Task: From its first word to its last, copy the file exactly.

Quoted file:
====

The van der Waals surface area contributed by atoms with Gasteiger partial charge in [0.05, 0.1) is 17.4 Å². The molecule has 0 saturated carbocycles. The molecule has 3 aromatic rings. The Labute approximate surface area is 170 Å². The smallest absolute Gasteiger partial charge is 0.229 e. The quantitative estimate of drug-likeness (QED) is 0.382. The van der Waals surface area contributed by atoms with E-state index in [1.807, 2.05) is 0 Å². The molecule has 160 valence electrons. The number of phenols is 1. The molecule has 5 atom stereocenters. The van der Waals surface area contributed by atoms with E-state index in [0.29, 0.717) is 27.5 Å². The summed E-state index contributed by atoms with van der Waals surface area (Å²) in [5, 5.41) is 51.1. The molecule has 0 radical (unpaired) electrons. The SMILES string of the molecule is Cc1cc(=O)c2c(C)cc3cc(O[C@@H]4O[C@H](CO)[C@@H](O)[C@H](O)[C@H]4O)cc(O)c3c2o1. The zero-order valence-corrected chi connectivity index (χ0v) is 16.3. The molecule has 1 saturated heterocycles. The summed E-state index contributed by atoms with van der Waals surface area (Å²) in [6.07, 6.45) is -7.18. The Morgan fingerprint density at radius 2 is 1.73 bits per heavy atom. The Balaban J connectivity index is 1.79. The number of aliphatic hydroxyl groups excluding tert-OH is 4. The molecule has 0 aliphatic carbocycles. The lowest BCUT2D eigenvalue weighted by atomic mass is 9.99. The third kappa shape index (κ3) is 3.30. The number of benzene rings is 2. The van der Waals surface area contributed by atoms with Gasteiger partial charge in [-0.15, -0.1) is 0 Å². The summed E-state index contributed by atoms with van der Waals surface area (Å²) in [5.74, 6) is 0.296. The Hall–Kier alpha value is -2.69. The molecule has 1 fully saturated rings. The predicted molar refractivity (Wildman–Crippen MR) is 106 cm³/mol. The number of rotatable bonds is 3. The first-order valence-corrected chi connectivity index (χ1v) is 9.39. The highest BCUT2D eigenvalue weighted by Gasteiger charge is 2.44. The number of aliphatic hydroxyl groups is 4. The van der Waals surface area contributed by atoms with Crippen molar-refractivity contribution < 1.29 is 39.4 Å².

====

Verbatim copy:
The van der Waals surface area contributed by atoms with Gasteiger partial charge in [0.05, 0.1) is 17.4 Å². The molecule has 0 saturated carbocycles. The molecule has 3 aromatic rings. The Labute approximate surface area is 170 Å². The smallest absolute Gasteiger partial charge is 0.229 e. The quantitative estimate of drug-likeness (QED) is 0.382. The van der Waals surface area contributed by atoms with E-state index in [1.807, 2.05) is 0 Å². The molecule has 160 valence electrons. The number of phenols is 1. The molecule has 5 atom stereocenters. The van der Waals surface area contributed by atoms with E-state index in [0.29, 0.717) is 27.5 Å². The summed E-state index contributed by atoms with van der Waals surface area (Å²) in [5, 5.41) is 51.1. The molecule has 0 radical (unpaired) electrons. The SMILES string of the molecule is Cc1cc(=O)c2c(C)cc3cc(O[C@@H]4O[C@H](CO)[C@@H](O)[C@H](O)[C@H]4O)cc(O)c3c2o1. The zero-order valence-corrected chi connectivity index (χ0v) is 16.3. The molecule has 1 saturated heterocycles. The summed E-state index contributed by atoms with van der Waals surface area (Å²) in [6.07, 6.45) is -7.18. The Morgan fingerprint density at radius 2 is 1.73 bits per heavy atom. The Balaban J connectivity index is 1.79. The number of aliphatic hydroxyl groups excluding tert-OH is 4. The molecule has 0 aliphatic carbocycles. The lowest BCUT2D eigenvalue weighted by atomic mass is 9.99. The third kappa shape index (κ3) is 3.30. The number of benzene rings is 2. The van der Waals surface area contributed by atoms with Gasteiger partial charge in [-0.15, -0.1) is 0 Å². The summed E-state index contributed by atoms with van der Waals surface area (Å²) in [5.74, 6) is 0.296. The Hall–Kier alpha value is -2.69. The molecule has 1 fully saturated rings. The predicted molar refractivity (Wildman–Crippen MR) is 106 cm³/mol. The number of rotatable bonds is 3. The first-order valence-corrected chi connectivity index (χ1v) is 9.39. The highest BCUT2D eigenvalue weighted by Gasteiger charge is 2.44. The number of aliphatic hydroxyl groups is 4. The van der Waals surface area contributed by atoms with Crippen molar-refractivity contribution < 1.29 is 39.4 Å².